Friday, 31 May 2013

Males and females show differences in binge eating tendencies

A Michigan State University led study has revealed differences in how male and female rats are likely to binge eat.This study is the first of its kind to discern full sex differences in the rates of binge eating likelihood amongst animals.

This is, of course, exciting in its potential to help humans. The recorded chance of binge eating in female rats was discovered to be a huge four to ten times higher when compared to their male counterparts.

The difference between sexes if profound and intruiging. Kelly Klump, main author of the study states that “Most theories of why eating disorders are so much more prevalent in females than males focus on the increased cultural and psychological pressure that girls and women face,” “But this study suggests that biological factors likely contribute as well, since female rats do not experience the psychosocial pressures that humans do, such as pressures to be thin.”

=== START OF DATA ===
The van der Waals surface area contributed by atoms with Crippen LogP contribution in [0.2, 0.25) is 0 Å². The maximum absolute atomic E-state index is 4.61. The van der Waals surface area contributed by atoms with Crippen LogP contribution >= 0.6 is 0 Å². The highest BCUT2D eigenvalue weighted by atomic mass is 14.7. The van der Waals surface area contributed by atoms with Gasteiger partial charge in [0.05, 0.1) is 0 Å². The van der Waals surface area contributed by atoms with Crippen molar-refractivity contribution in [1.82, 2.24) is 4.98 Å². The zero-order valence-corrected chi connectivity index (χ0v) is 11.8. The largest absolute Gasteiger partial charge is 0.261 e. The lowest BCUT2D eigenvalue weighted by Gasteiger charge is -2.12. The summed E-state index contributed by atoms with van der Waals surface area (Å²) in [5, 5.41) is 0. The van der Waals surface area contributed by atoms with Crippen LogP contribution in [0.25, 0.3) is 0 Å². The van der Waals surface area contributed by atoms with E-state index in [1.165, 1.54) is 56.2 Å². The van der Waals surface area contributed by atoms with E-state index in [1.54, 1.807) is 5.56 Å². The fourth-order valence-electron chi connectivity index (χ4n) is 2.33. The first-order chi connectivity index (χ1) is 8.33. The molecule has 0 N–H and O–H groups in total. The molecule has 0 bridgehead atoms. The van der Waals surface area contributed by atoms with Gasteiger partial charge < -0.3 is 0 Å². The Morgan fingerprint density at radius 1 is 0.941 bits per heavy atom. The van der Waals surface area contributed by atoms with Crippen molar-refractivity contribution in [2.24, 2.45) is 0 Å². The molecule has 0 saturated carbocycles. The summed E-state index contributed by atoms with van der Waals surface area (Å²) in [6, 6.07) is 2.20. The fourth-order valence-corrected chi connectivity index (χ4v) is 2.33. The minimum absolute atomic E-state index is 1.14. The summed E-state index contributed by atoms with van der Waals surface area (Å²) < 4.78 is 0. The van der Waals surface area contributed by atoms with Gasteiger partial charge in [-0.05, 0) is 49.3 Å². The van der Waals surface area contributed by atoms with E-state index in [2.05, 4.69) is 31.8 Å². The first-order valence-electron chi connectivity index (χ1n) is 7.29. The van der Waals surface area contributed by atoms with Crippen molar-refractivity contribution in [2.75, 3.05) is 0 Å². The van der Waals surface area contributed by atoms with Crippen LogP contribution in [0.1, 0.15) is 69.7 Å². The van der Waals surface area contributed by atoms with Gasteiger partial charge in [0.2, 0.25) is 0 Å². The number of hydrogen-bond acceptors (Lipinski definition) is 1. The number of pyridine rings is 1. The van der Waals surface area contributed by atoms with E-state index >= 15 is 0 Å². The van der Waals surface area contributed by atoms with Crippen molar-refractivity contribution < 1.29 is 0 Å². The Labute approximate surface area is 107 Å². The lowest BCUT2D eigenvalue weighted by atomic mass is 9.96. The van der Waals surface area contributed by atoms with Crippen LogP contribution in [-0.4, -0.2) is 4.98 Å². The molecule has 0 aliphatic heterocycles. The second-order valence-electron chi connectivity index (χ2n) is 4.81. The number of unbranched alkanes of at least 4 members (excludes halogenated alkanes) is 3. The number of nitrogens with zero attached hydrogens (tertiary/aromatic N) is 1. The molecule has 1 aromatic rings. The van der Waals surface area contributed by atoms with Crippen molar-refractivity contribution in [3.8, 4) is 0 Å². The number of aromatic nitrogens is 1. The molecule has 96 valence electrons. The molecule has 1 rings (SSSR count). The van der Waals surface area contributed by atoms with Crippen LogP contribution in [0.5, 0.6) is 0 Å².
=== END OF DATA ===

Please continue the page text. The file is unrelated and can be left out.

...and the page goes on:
This is a critical element of the study. Tell your standard individual that women are more likely to suffer from eating disorders and it is likely to be rationalized; women at greater pressure to conform to the standards of beauty, made to feel inadequate by constant bombarding with advertisements and magazines shouting the idea of the illusive perfect body. But of course, rats have none of these issues. The difference in likelihood to suffer from an eating disorder has been discovered in animals, not humans.

The study was conducted in the manner of a feeding experiment. A total of sixty rats divided evenly between male and female were used over a period of fourteen days. Slowly, the food was replaced with frosting. This gave the results of the female rats being up to six times more likely to binge eat when compared to the male group.

The difference may be down to the structure of the brain and how it differs between sexes. The researchers of the study are continuing their testing, attempting to discern if the female rat brain is wired to have a different level of sensitivity in regards to reward stimuli like high fat or sugar dense food.

If further specific results can be found in this area, it is hoped that it will lead to greater understanding of the differences between men and women with eating disorders, helping treat sufferers more specifically and accurately.

For more information on eating disorders and addiction, please visit the Life Works Community website.